News / Africa

    Kenyan Official Seeks Government Action as Oil Drilling Halted

    FILE - A view of where the drilling equipment at the Paipai well meets the ground, in Turkana, northern Kenya.
    FILE - A view of where the drilling equipment at the Paipai well meets the ground, in Turkana, northern Kenya.
    Reuters
    Drilling was suspended for a second day on Sunday at Tullow Oil's two exploration blocks in northwest Kenya because of local protests, and a senior local official called for intervention by the government.
     
    Tullow Oil said late on Saturday it had temporarily suspended drilling operations on Block 10BB and Block 13T in northwest Kenya due to security concerns after local residents held protests demanding more jobs at the sites.
     
    Josphat Nanok, the governor for Turkana County, said that local lawmakers also had spurred residents in the area to hold demonstrations over unspecified grievances.
     
    “These protests have now turned more or less violent to a point where national government has to intervene. It's also been fuelled by the local members of parliament. The grievances are not so clear,” he told Reuters by phone.
     
    “This is an issue now with the national government. It's escalated to (a matter of) security, so let national government deal with it.”
     
    Tullow and its partner Africa Oil have struck oil on both blocks and are in the process of determining its commercial viability.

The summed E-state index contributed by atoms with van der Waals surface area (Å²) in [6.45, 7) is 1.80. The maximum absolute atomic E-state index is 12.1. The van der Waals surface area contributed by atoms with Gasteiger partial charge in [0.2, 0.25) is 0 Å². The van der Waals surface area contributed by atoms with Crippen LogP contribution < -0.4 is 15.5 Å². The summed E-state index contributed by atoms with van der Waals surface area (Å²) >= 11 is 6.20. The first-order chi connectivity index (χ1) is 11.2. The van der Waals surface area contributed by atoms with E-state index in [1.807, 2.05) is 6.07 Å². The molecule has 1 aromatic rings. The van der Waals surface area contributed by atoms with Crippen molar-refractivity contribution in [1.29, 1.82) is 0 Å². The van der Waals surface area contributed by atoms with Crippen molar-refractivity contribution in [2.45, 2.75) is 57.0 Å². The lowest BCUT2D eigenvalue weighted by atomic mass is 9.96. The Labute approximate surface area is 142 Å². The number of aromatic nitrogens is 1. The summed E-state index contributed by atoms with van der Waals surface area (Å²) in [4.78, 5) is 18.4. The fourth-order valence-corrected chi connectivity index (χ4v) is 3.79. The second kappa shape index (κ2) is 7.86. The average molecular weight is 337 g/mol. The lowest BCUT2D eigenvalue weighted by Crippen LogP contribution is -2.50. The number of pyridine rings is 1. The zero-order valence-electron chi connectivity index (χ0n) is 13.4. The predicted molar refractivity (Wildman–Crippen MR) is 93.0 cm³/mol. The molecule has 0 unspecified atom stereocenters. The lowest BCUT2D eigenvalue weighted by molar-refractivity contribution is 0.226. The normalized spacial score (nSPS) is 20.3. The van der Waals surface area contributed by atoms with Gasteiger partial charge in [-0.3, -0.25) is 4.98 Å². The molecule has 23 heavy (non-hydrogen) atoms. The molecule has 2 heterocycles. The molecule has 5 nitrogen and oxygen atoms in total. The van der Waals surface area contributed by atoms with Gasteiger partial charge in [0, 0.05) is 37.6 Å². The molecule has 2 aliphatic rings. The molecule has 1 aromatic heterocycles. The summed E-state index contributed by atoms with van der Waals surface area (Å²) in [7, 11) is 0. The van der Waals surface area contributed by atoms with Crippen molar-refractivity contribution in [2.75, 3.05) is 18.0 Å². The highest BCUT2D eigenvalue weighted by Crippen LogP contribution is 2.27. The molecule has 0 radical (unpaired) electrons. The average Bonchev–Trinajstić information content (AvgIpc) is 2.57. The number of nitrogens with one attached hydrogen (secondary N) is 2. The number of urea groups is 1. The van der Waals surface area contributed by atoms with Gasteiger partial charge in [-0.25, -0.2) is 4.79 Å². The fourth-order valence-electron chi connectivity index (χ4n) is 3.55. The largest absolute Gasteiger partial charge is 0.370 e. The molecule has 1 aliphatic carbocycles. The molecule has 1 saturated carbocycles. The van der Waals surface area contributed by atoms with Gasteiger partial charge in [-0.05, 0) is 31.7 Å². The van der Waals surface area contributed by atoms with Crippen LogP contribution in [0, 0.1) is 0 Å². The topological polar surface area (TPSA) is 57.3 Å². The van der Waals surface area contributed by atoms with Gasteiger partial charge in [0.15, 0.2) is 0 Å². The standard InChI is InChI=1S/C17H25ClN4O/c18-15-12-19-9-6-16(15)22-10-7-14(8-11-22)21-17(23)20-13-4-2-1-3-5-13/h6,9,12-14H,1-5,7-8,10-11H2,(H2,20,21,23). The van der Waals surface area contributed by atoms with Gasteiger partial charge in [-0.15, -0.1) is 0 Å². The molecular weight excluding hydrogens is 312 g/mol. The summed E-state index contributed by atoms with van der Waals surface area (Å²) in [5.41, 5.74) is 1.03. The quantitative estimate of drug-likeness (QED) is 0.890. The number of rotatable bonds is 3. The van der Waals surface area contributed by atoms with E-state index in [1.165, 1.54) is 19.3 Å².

The police have increased security patrols in the affected areas but have made no arrests, Administration Police spokesman Masoud Mwinyi said.
     
    “I can confirm there was a protest on Saturday by local people protesting on being denied employment. The local administration and leaders in the region are in a meeting trying to resolve the dispute,” Mwinyi said.
     
    Tullow officials could not immediately be reached for comment, but the company has said that about 860 of the 1,400 workers on the drilling sites hail from the area.
     
    On Saturday, Tullow said it would not comment on whether any of its staff had to be evacuated from the sites, which are located in a remote part of the east African nation.
     
    In July, London-listed Tullow, which is already producing oil in Ghana and awaiting government approval to do so in Uganda, estimated resources in the Lokichar basin in Kenya's northwest at 300 million barrels of crude oil.
     
    Tullow holds a 50 percent stake and is the operator of both the 13T and 10BB blocks, with Africa Oil holding the rest.

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